We worry a lot about representation in music here in the Twin Cities.
Rightfully so. Minneapolis is 18.6 percent black and 49.7 percent female, according to U.S. Census data. We have sizeable immigrant populations from Africa, Asia, and South America. Minneapolis is the 22nd "queerest" city in the U.S., according to LGBTQ magazine The Advocate, and St. Paul ranks 9th. It’s important that all these populations see equal (if not proportionate) representation in the music scene.
There will always be a problematic element of a straight, white man (me) being the person to deliver their art to the general public. I do my best to signal-boost cultures other than my own, because I recognize the need to do so. We do falter -- as a scene, as a paper, as a community -- but a good bit of intention-setting goes a long way.
Actual Wolf -- “Baby Please”
If you like wolves, indie rock is a great genre for you. But in the pantheon of wolf-named bands, Grand Rapids’ Actual Wolf stand out for their humble deference for the classics and nose-thumbing moniker. In the new video for “Baby Please,” which premiered (appropriately) over at American Songwriter on Friday, Actual Wolf deliver a vintage road song, divining their Neil Young influence along the way.
Director Erik Nelson and cinematographer Kyle Moe give “Baby Please” a 1970s serial TV feel, taking the perspective of a backseat passenger as actors Iris Rose Page and Joey Hamburger flee the law in a Badlands-inspired torrent of passion. Actual Wolf’s new record, Faded Days, comes out September 15 via Red House Records.
Greg Grease -- “Migraine”
Greg Grease is returning to his solo work after a breakout performance with ZULUZULUU in 2016, leading the way with new single “Migraine,” which premiered at 2 Dope Boyz last week. The song comes from Grease’s upcoming Down So Long, and it finds the Minneapolis emcee and his richly enunciated flow over a psychedelic beat produced by Psymun, Trelly Mo, and himself.
Mo also interrupts the Alan De Leon Taverna-directed video with an infomercial, showing how Grease uses humor to space out his politically conscious verses with a bit of levity. ZULUZULUU may have given Grease his most visibility yet, but “Migraine” (and, by extension, Down So Long) show what the lyrical powerhouse can do on his own two feet. Grease plays Icehouse on Saturday along with TBA special guests.
Q Bangga and Tvick -- “No Scrubs (Remix)”
Is it really a remix if you can’t recognize the original song in the retake? Minneapolis rappers Q Bangga and Tvick (both of Diamond Nation Studios) test that question in their take on seminal TLC track “No Scrubs." The two emcees build off a vastly distorted version of the R&B staple’s guitar line, turning the song into an Auto-Tuned mumblerap banger.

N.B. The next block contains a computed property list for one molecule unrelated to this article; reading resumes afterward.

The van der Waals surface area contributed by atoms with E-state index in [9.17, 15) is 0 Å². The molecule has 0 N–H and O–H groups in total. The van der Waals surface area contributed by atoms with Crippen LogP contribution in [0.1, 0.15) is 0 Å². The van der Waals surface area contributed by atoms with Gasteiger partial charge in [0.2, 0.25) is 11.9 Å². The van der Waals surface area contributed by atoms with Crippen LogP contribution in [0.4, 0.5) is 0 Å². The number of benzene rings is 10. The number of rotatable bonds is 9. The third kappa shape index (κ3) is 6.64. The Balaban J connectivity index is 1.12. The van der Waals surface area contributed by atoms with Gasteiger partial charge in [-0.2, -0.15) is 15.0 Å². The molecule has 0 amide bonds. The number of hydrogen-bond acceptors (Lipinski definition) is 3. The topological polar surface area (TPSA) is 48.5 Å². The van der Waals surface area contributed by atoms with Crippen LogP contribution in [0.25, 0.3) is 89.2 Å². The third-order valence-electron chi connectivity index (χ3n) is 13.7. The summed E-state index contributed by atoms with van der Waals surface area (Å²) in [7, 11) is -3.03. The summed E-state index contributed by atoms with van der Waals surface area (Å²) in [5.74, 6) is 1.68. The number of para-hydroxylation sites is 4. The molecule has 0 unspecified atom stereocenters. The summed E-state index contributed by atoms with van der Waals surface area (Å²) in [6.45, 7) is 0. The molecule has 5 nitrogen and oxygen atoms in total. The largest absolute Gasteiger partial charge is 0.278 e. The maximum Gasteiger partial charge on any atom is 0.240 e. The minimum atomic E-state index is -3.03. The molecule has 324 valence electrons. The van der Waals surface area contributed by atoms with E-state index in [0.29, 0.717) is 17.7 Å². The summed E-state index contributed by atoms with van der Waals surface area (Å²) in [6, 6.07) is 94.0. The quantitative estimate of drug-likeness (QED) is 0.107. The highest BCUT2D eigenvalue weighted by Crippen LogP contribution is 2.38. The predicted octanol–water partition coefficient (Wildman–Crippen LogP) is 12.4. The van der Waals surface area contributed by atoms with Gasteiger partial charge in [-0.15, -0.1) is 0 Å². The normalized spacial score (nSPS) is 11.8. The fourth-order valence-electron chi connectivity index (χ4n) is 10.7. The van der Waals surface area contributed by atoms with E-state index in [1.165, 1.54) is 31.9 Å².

Taking place in a pastel hotel room with a thick model in a bikini-cut onesie, the “No Scrubs” video bears no resemblance to its antecedent. Instead of being a defiant feminist proclamation, the remix by Q Bangaa and Tvick is a jaded account from the other side. By pivoting the viewpoint, the Minneapolis duo adds a previously unseen perspective to the triumphant breakup anthem.
Skyhaven -- “Free”
In the 11 months since their last feature on Local Frames, Skyhaven have discovered their style and voice. Though they still retain a lot of the dramatic flourish of their purely instrumental days, Skyhaven have glossed up their music, opting for a poppier math-rock sound. “Free” is their determining single, directed by Jake Woodbridge and produced by Jude Aotik.
Trans-Ams and The Karate Kid were before Skyhaven’s time, but the teen band channel John Hughes' high-school movies for “Free,” shredding in the style of a decade they never lived through. It just goes to illustrate how carefree they’ve become since adding some glitter to their style and giving Keston Wright vocalist duties.
Malik Augustus -- “Move Your Body”
Malik Augustus’ last video, "Trip," blew me away with its complex and illusory visuals and detached-from-reality lyrics. But the young Minneapolis rapper/producer’s follow-up, “Move Your Body," aims for the hips instead of the mind. J Bird sets Augustus up with a rattling salsa beat, and the buoyant emcee follows up with a carefree sprawl of verses that beckon from the dance floor.
The team of Gabe Hostetler, Daniel Laumann, and Eric Johnson return to the fold, joined by choreographer John Mark, to make the blissed-out video. As Augustus takes to the beach to charm his young love, the rapper shows his enviable versatility on the mic while his production team shows their versatility behind the lens.
Dream of seeing your video appear in Local Frames? Email writer Jerard Fagerberg at [email protected]